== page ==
Memtest86+ is great for detecting RAM related problem but it doesn’t mean your RAM is faulty

Clear the CMOS

In most cases, it’s a good idea to clear the CMOS when diagnosing all stability problems. This will mean any overclocking you may have applied will be discarded. Make sure you have made a note of the changes you have made so you can re-apply them later when you have corrected the problem. At factory settings, your memory setting will revert to AUTO and can sometimes fix RAM related problems so run a quick test afterwards to make sure.

Check the RAM settings

Verify your RAM is running at the correct settings. If you are fortunate that you can access Windows, then CPU-Z is a good utility to identify your current settings. If you can't get into Windows then you will have to obtain the memory settings in the BIOS.
Check these settings against the against the manufacturers’ recommendations. Visit their website for recommended voltage (VDIMM), timings (Latency) and Frequency (Bus speed) etc.

If the AUTO setting doesn’t work, then you may need to make some manual adjustments in the BIOS. This maybe the case if you have purchased ultra-high frequency RAM, often referred as “Overclocking RAM”.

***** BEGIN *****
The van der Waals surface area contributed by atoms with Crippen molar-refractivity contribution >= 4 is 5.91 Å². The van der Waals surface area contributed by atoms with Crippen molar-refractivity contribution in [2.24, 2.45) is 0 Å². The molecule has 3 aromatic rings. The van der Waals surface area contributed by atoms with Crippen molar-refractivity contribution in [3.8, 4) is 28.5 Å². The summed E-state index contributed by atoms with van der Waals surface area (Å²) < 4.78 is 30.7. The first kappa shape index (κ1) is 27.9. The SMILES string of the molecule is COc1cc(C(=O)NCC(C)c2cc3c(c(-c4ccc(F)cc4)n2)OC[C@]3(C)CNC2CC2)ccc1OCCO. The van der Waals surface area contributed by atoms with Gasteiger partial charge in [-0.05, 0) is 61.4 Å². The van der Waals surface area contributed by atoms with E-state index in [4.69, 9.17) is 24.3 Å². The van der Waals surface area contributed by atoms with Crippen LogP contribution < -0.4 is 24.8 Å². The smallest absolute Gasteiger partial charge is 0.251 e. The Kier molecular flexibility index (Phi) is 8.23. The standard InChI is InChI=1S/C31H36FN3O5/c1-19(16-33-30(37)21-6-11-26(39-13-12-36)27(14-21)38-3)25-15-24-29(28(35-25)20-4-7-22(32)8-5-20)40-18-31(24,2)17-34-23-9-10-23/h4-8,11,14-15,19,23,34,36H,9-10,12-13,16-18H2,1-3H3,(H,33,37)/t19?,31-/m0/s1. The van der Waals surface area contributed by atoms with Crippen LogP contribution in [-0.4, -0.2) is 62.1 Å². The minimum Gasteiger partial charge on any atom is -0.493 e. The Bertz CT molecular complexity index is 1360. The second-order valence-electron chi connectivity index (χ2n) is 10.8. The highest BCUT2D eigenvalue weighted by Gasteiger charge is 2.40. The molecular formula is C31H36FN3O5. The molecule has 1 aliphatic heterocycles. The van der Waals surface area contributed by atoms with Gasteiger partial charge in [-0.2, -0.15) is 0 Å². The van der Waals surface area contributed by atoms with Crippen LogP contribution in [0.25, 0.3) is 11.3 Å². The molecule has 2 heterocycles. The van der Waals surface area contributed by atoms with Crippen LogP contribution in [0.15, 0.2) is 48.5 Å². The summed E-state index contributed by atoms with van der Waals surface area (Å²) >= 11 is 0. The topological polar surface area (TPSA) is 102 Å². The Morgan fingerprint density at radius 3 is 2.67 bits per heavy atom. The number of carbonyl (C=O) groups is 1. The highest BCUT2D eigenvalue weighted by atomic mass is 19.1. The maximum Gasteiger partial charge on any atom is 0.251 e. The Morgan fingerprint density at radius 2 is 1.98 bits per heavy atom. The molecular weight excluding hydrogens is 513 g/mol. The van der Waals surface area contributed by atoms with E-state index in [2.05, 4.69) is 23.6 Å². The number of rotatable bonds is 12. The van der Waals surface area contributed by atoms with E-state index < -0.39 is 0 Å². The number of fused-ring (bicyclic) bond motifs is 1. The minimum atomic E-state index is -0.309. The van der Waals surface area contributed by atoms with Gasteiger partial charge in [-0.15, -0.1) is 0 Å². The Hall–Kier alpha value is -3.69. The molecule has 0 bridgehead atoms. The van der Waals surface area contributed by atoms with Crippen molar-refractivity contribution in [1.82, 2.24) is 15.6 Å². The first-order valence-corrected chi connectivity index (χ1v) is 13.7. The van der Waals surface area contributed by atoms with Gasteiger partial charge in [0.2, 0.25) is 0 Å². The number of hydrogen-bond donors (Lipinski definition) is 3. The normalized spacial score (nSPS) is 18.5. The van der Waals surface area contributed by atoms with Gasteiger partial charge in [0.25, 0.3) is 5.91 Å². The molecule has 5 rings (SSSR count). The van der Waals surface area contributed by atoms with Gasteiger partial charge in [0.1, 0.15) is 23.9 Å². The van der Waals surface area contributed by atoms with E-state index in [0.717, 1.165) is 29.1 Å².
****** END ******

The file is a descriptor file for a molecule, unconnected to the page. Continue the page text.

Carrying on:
Warning - Be extremely careful when changing BIOS settings. Make sure you have verified the settings you are about to change. Setting the VDIMM too high for example, could permanently damage your system.

You can always undo any changes at any point by resetting the CMOS back to factory settings. This normally involves using a jumper to short two pins. Again, please consult your motherboard manual.

Remove all the RAM
Sounds daft but If you have an internal speaker or POST LEDs, then remove all the RAM and power on the system which will then fail. The Power on Self Test should complain that no memory is installed which is a good thing because it means the motherboard is functioning correctly. In which case, you can now start to test the RAM. If you don't get any errors, then the problem is more likely to be a PSU or motherboard problem.